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Integration of indigenous thought and practice with science and technology in Ghana: Implications for appropriate science policy.

Yakubu, Joseph Mbawine; (1990) Integration of indigenous thought and practice with science and technology in Ghana: Implications for appropriate science policy. Doctoral thesis (Ph.D.), University College London. Green open access

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Abstract

The central theme of this thesis is the integration of indigenous thought and practice with science and technology. Philosophy of science provides the valid framework for critically evaluating the methods by which the process of integration can be realised since it is concerned with the analysis of explanatory frameworks and the identification of interfaces between science and other cultural activities. Philosophy of science also provides a spectrum of views of the nature of science, from the narrow to the broad. It is the broad view of science that is adopted in this thesis rather than the narrow and exclusivist view of science. A broad view of science allows an interdisciplinary approach to the problem. Anthropological, historical, as well as policy aspects of the theme have been discussed. The results of the fieldwork in Ghana have been used to illustrate the proposition that integration of indigenous thought and practice with science and technology is not only possible but feasible and even inevitable. The discussion of the results of the fieldwork on indigenous thought and practice at Walewale indicates that the explanatory frameworks of science and indigenous thought are functionally similar, because they both attempt to "save the phenomena". They differ in their contents: the natural categories which characterise scientific explanatory frameworks are very different from the cosmological categories of indigenous thought, although the interface between technology and indigenous practice is broader. The research institutes show a range of levels of integration from very low, in the sophisticated science and technology-based Onchocerciasis Control Programme, to the very high level, at the Plant and Herbal Medicine Research Centre at Mampong-Akwapim. There is an awareness of and a desire for integration in the universities but there is no deliberate policy to further the process. Moderate efforts are made at the school level to promote integration but powerful motivating forces are still lacking. The underlying causes of stagnation in the development of science and technology arise from problems of low morale, poor communication and lack of funds in all the educational and research institutes. A case is argued for a transformational development rather than a transferential one. An appropriate science policy is therefore one which will alter the role of the research and educational institutions from the present transferential to a transformational or integrating one. It is argued that as integrating institutions they may experience fewer problems than in their present transferential and stagnant st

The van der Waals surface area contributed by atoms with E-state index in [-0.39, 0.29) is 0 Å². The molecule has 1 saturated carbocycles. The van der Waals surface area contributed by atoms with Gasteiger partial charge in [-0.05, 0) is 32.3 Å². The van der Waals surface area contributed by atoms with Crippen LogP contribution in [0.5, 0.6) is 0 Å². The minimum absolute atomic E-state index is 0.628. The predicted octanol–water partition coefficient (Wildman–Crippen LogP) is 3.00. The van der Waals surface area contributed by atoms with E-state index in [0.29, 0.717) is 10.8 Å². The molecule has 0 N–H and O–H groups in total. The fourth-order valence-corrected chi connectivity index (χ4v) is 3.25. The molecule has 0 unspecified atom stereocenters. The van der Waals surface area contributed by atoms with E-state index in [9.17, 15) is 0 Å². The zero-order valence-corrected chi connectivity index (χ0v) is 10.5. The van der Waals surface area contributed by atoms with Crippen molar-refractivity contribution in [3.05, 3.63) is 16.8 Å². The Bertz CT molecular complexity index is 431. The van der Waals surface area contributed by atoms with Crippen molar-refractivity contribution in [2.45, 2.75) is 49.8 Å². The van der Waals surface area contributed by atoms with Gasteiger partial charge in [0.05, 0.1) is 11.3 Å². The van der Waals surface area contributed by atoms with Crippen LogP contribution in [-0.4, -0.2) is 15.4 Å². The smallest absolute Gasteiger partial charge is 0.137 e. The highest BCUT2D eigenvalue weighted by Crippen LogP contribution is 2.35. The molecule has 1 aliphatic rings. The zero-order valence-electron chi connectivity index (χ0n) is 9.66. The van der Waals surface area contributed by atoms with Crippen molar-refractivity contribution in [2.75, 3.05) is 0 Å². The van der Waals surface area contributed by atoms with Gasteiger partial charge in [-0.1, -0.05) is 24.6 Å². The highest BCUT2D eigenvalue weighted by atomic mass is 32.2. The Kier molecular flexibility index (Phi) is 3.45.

Type: Thesis (Doctoral)
Qualification: Ph.D.
Title: Integration of indigenous thought and practice with science and technology in Ghana: Implications for appropriate science policy.
Open access status: An open access version is available from UCL Discovery
Language: English
Additional information: Thesis Digitised by Proquest.
URI: https://discovery.ucl.ac.uk/id/eprint/10124473
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